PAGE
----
reproduced in any form for any purpose without the expressed
permission of Florida Freedom Newspapers Inc./

Send address change to:
Washington County News
P.O. Box 627, Chipley/FL
USPS 667-360

Nicole Barefield: nbarefield@
Jay Felsberg
Brenda Taylor: btaylor@

13 weeks: $18.98; 26 weeks: $27.30;
52 weeks: $46.20
13 weeks: $23.14; 26 weeks: $34.65;
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Can't get enough commentary by
national columnists? Find it all at

The views expressed here
are not necessarily those
of this paper or Freedom

CHIPLEY Mother's Grievance,
a local business, and local
band Righteous Sin, presented
the second annual Customer
Appreciation Day in downtown
Chipley on Oct. 17, which drew in
a steady crowd of around 300.
Participants included multiple
"out-of-town" businesses, local
bands, which included Rick
Craven, Used Destruction, Sin of
the Day and Righteous Sin.

"We had a great turn out
during the afternoon, even when
it got really cold," said owner
of Mother's Grievance Bryan
Conroy. He said that as it got
colder they would allow people
inside the shop for hot chocolate.
"Everyone is wanting to do
this again and we'd like to set a
more permanent date for it," he
said, "We're going to try to do it
twice a year, once in the spring
and again in the fall."
He said his main focus is to
show customers how much the
local merchants appreciate them


Coverage of Chipley in today's shoot out.


The war on crime continues

Ida fizzles see updates online
'k A1


Regular season football
action comes to a close
Friday night.

Updates on FWC action
and outdoors columns

and to bring business back to
downtown Chipley.
"I wanted to thank City Hall
for allowing us to put on this
production and we're hoping
to form a committee of sorts to
ensure a smoother production
Next year," said Conroy. "If we
can get enough businesses to
contribute in efforts to give
back to the community, I believe
it'll return business back to
downtown Chipley at least ten-
More photos online at


BONIFAY The Holmes
County JROTC program
will host a Veteran's Day
ceremony in the Holmes
County High School gym-
nasium on Wednesday, Nov.
11, starting at 9 a.m. All lo-
cal veterans and families
are invited to attend. Re-
freshments will be served
after the ceremony.

BONIFAY The faculty
and students of Bonifay El-
ementary School will host a
Celebration for Veterans on
Friday, Nov. 6 at 9 a.m.
present the colors and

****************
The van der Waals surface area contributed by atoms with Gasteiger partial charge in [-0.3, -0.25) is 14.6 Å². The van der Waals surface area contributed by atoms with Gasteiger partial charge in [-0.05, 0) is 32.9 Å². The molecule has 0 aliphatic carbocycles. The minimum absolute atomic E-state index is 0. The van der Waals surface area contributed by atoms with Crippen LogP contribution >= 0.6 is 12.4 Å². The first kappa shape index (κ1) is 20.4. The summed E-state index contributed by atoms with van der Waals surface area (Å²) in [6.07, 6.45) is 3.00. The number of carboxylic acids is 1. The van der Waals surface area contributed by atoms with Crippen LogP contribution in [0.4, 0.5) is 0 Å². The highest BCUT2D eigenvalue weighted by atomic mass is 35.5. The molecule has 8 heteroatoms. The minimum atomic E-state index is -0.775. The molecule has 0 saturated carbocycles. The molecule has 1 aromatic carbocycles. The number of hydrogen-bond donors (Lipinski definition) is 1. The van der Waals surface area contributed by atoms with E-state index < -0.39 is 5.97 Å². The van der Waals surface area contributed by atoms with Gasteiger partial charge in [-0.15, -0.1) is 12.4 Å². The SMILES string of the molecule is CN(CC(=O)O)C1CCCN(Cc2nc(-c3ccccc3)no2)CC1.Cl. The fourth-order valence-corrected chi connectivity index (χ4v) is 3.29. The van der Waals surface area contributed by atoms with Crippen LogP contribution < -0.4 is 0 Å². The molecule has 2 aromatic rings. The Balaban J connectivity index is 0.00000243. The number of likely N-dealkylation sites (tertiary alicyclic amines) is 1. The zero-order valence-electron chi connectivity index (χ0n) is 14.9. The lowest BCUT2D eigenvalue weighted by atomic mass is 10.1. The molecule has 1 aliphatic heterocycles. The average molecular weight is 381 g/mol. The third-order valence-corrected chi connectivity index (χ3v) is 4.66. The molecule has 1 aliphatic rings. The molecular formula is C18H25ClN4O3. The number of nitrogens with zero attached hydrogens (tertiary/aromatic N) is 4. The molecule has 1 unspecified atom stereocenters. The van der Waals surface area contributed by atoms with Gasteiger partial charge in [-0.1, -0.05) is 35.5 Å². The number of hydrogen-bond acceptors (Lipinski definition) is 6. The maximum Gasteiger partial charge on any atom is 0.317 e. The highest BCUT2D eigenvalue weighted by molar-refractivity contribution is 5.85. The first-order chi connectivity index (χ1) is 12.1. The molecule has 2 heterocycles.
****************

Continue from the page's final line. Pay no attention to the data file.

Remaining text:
guests will enjoy music
performed by students in
grades K through 4.. Vet-
erans' Day Poster contest
winners will also be an-
nounced. A reception for
veterans will be held in the
Activity Building immedi-
ately following the assem-
Weather permitting, the
program will be held out-
doors in front of the flag-
pole. Due to limited seating,
guests should take a lawn

chair. For more informa-
tion, call BES at 547-3631.

BONIFAY The City will
host a Veteran's Day pa-
rade on Nov. 11 beginning at
11 a.m. and going through
downtown to Veteran's
Park across from Memorial
Field at noon for festivities
and refreshments. Call City
Hall at 547-4238 for infor-
mation or to participate.

lehem Key Club will host
a Veterans Day program
Nov. 11 at 9 a.m. in the
Bethlehem gym. There
will be special music and a
keynote address. Refresh-
ments forVeterans will be
served in the hospitality
room immediately follow-

lar Springs School plans
a tribute and celebration
to honor local veterans
Wednesday, Nov. 11, at 9
a.m. in the school's gym-
nasium with a reception
will follow. All veterans and

members of the surround-
ing community are invited
to attend. Poplar Springs
High School Junior and
Senior Beta Club with Mrs.
Shirley Owens as sponsor
are sponsoring this event.

VERNON Vernon El-
,ementary School will hold
two Veterans Day celebra-
tions on Nov. 11, 8:30 and
9:30 a.m. All veterans and
their families are invited to
attend the festivities.

VERNON Vernon Middle
School will host a Veteran's
Day program on Wednes-
day Nov. starting at
noon. A reception will fol-
low. We would like to invite
all veterans to attend as we
honor them for their faith-
ful service to our country.

H-igh School JROTC have
planned a veteran's day
ceremony to honor local
vets. Assembly is sched-
uled at 9 a.m. followed by
the guest speaker. After
recognizing local veterans

the winners of the JROC
poster contest will be an-

CHIPLEY Kate Smith
Elementary in Chipley
will hold its Veterans Day
celebration on No. 11 be-
ginning at 8:30 a.m. with
a short 'ceremony on the
grounds. Following .the
ceremony there will be a
parade around the track in
tribute to veterans.
PAEC will also be host-
ing lunch at 11:45 as well
as sharing the "Memories
of Veterans" presentation
around 1 p.m. All veterans
and their families are in-
vited ,to attend.

CHIPLEY .- American
Veterans Post 007, 1156
Jackson Avenue in Chipley
will hold a Veterans Day
celebration on Nov. 11 at
noon. In addition to a flag
ceremony and tribute to all
veterans past and present,
a special tribute to POWs
who could not return. A
free pork roast dinner to all


The rescue of baby
Shannon Dedrick
continues to draw

"What will happen to
Shannon? Is she going
to have to go back
home with the father?
Or are they looking for
a home for that beautiful

"Kudos and many thanks
to Sheriff Haddock, all
other LEOs, and all others
who were involved in this
investigation. An excellent
job. There were many
prayers of thankfullness
after Baby Dedrick was
found alive."
Mary Ward

"I am forever thankful.
God really took care of the
officers and the baby, too."
4" 1



Always Online

For more local news